Pie recipe Adapted from Williams-Sonoma, Essentials of Baking, by Cathy Burgett, Elinor Klivans & Lou Seibert Pappas (Oxmoor House, 2003).
Add a Comment
Monday, June 10th, 2013
At the risk of freaking myself out, I am asking those of you who have had to put your babies under general anesthesia what to expect. Luckily for Emmett it won’t be for long–maybe 15 minutes. But the thought of him limp on the table could take me to a really dark place. I am trying not to focus on it. Nor do I want to get dramatic for what is to be a very simple, routine surgery.
One friend of mine said to just be prepared that I may lose it unexpectedly. She said she was completely cool leading up to her son’s surgery for tubes in his ears. But as soon as she saw him on the table not moving and being wheeled away she lost it.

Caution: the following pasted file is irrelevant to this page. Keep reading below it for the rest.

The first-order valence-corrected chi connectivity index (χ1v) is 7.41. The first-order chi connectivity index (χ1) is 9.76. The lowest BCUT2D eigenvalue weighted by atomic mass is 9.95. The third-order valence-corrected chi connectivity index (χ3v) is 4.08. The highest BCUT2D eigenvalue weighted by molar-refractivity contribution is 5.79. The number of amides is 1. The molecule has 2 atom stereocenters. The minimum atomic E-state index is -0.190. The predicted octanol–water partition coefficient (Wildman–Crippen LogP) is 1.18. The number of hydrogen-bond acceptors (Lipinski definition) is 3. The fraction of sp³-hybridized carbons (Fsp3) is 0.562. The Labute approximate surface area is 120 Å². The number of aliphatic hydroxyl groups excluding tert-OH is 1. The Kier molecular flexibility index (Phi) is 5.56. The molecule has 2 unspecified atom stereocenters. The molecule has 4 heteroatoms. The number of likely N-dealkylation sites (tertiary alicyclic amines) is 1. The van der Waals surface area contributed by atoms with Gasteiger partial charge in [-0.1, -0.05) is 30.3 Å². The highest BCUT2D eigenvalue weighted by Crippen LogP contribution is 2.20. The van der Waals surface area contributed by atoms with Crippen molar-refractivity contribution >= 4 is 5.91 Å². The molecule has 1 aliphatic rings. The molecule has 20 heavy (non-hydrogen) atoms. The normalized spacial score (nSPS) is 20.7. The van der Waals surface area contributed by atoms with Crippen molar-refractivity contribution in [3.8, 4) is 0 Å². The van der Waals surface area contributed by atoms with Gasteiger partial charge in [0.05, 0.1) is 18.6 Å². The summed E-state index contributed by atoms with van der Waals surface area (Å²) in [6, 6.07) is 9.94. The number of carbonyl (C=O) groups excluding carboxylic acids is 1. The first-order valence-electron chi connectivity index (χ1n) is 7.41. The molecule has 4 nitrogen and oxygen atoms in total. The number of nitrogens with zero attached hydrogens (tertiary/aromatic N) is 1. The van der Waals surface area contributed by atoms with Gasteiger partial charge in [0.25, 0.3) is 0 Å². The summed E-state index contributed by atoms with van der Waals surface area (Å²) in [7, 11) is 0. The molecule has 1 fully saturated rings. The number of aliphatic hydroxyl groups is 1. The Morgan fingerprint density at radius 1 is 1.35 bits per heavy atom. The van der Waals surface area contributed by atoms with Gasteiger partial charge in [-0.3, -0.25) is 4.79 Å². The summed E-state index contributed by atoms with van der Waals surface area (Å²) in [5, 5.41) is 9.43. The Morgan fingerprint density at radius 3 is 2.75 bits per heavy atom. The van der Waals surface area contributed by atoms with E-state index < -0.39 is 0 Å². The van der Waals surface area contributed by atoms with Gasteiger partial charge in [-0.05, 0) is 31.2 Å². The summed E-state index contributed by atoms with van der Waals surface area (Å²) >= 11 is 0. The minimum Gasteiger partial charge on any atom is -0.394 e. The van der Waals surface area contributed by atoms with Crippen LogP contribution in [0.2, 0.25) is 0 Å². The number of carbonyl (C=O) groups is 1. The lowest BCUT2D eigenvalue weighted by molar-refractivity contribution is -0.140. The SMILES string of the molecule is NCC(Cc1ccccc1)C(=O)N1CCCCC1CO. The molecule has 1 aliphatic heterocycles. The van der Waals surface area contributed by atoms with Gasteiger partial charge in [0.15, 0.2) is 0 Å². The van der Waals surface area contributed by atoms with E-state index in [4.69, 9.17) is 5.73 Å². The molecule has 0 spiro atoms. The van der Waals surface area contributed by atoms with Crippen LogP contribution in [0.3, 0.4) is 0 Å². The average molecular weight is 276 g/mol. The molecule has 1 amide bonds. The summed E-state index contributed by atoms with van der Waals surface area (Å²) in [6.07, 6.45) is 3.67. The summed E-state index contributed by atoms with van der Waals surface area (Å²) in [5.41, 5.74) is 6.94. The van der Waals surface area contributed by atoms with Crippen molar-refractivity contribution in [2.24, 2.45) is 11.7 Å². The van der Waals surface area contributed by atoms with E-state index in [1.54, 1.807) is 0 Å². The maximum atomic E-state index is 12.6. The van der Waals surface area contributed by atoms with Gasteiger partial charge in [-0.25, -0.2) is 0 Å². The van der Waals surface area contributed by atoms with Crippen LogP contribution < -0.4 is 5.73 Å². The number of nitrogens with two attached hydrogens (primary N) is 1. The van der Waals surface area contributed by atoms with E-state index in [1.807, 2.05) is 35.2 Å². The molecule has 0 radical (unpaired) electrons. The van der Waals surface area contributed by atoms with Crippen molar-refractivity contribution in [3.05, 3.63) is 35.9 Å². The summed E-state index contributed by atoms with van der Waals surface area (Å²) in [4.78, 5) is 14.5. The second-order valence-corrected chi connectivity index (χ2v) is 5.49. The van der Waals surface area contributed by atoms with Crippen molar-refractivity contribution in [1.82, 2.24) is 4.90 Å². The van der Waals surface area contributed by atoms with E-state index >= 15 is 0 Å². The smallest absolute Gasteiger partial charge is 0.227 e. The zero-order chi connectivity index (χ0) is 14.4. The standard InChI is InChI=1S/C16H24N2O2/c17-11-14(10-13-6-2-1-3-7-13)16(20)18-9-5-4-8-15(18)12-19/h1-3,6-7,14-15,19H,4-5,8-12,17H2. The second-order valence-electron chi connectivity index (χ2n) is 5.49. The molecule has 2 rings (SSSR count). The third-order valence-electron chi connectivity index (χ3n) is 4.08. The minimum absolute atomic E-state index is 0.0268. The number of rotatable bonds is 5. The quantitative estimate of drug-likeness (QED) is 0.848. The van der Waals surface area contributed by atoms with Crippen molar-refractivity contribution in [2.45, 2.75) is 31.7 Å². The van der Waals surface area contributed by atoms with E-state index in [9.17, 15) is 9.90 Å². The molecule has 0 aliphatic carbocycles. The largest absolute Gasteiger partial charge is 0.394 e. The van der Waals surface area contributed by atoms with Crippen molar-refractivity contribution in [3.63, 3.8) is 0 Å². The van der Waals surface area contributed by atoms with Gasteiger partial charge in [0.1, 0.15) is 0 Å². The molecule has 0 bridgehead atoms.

The procedure is to open up his clogged tear duct. This thing has taunted us from birth. It’s fairly common–but usually the duct opens on its own before your child turns 1. Emmett’s didn’t. After consulting two different specialists and waiting until he turned 16 months, I threw in the towel and scheduled the procedure. There is a window of time when the surgery is far more likely to open up the duct. I am right in that window. If I wait much longer I could chance him having a leaky eye.
The only risk really involved with this is the general anesthesia. That is the only reason I have put it off this long. I kept hoping it would open on its own. But as it stands now, there is constant goop in the corner of his right eye. He often has tears running down that cheek no matter what mood he is in (which is mostly happy). It hasn’t changed since he was born. I know how sick he is of me constantly cleaning it out. There are some mornings when we wakes up with it gooped shut. Poor guy.